Grow Your Own lemon tree

Published on October 31st, 2011 | by Becky Striepe

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Growing a Lemon Tree Indoors





lemon tree

The weather here in Atlanta is starting to cool way down. We’re seeing temperatures in the 40′s at night and early in the morning, and that means the back porch is no place for a lemon tree right now. I knew from the start that growing citrus in this climate would mean moving my plant around, so I pot the pot on a small tray with wheels to make it easy to move in and out as the weather changed.

Now that it’s chilly, the lemon tree is living by the back door to the deck. I chose that spot because it gets decent sun, and so far the tree seems happy there! The lemon that was slightly yellow a few weeks ago is now bright yellow and ready to pick, and two other lemons are really coming into their own.

meyer lemon tree

Our Meyer lemon tree by the back door.

There are a few things to keep in mind when growing a lemon tree indoors (or any other citrus plants).

  • Watering. You don’t want to over- or under-water, and a potted tree doesn’t take a ton of water once it’s established. It’s a good idea to put a towel under your pot when you water, so that any overflow doesn’t damage the floors.
  • Sunlight. Your lemon tree needs lots of sun, so put it by a window that gets plenty of direct light during the day, and make sure you keep the blinds up.
  • Pollinating. If your plant flowers while it’s inside, there are no bees to do the work for you! The website where I bought my lemon tree recommends that you use a cotton swab or small paint brush to gather the visible fluffy, yellow pollen grains on the ends of the flowers, then dab the pollen into the stigma (the sticky center of the flower) to pollinate. Do this on all of the flowers.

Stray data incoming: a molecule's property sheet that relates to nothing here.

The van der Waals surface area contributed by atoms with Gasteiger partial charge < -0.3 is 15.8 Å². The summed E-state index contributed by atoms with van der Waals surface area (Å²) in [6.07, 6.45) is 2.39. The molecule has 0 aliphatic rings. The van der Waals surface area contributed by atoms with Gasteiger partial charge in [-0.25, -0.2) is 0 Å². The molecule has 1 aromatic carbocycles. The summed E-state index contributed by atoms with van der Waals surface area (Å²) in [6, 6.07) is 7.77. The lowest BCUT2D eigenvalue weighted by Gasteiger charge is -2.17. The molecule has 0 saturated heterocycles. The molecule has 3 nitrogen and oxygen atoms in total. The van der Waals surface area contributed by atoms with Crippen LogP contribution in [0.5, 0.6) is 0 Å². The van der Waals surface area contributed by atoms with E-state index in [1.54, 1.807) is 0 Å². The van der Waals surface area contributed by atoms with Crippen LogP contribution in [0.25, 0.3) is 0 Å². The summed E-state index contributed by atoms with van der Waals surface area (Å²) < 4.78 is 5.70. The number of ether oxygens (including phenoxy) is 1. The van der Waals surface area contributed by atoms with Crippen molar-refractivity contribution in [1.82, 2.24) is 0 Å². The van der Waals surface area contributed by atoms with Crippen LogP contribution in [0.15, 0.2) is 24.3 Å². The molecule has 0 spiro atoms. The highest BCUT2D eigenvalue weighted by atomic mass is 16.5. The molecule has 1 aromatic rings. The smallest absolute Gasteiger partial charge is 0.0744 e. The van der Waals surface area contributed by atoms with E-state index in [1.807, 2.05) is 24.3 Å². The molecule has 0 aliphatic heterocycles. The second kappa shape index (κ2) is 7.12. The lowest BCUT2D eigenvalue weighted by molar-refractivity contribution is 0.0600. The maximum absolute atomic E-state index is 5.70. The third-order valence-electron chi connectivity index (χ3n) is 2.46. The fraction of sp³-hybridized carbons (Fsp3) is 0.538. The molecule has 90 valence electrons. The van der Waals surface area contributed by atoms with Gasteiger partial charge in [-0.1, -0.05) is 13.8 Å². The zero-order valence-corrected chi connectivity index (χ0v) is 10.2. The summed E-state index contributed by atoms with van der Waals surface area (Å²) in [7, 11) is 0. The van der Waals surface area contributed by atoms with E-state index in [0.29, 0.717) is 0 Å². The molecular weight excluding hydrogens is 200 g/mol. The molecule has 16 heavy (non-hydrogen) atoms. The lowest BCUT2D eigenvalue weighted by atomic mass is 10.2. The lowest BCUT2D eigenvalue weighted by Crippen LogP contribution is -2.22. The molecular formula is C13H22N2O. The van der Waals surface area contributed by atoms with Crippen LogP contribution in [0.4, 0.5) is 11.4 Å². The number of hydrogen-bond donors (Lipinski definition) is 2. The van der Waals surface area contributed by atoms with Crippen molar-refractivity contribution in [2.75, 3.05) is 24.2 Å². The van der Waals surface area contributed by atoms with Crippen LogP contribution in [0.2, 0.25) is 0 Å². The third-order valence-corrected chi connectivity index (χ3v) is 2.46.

• Pruning. Trim off dead and frail branches, and also keep an eye out for “sucker” branches, which will sprout up near the base of the plant.

That’s really it! My lemons took what felt like ages to turn yellow, and you don’t want to pick them the moment they’re yellow – wait for them to get to a nice, deep shade before you pick them. I’m going to pick mine sometime next week, I think!

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About the Author

My name is Becky Striepe (rhymes with “sleepy”), and I am a crafts and food writer from Atlanta, Georgia with a passion for making our planet a healthier, happier, and more compassionate place to live. My mission is to make vegan food and crafts accessible to everyone!. If you like my work, you can also find me on Twitter, Facebook, and .



  • http://www.gardeningtipsnideas.com Stuart

    Great post Becky. It’s nice to think that something’s growing when everything else has fallen dormant.

  • GH

    That looks pretty good compared to the citrus seedlings I’ve got potted up. Then again, my ‘citrus’ plants (a Ugandan powder flask & a pink wampee) aren’t exactly normal cultivated plants.

    I’m not sure what your climate is like in Altanta, but there are cold hardy citrus out there. Yuzu comes to mind. A mature Ichang lemon can go as low as 10 degrees (or so they say, I live in the north and already have snow so I’ve never tried). You might be able to pull that off in Georgia. You could definitely grow a trifoliate orange, if you don’t mind that the fruit will be strictly ornamental.

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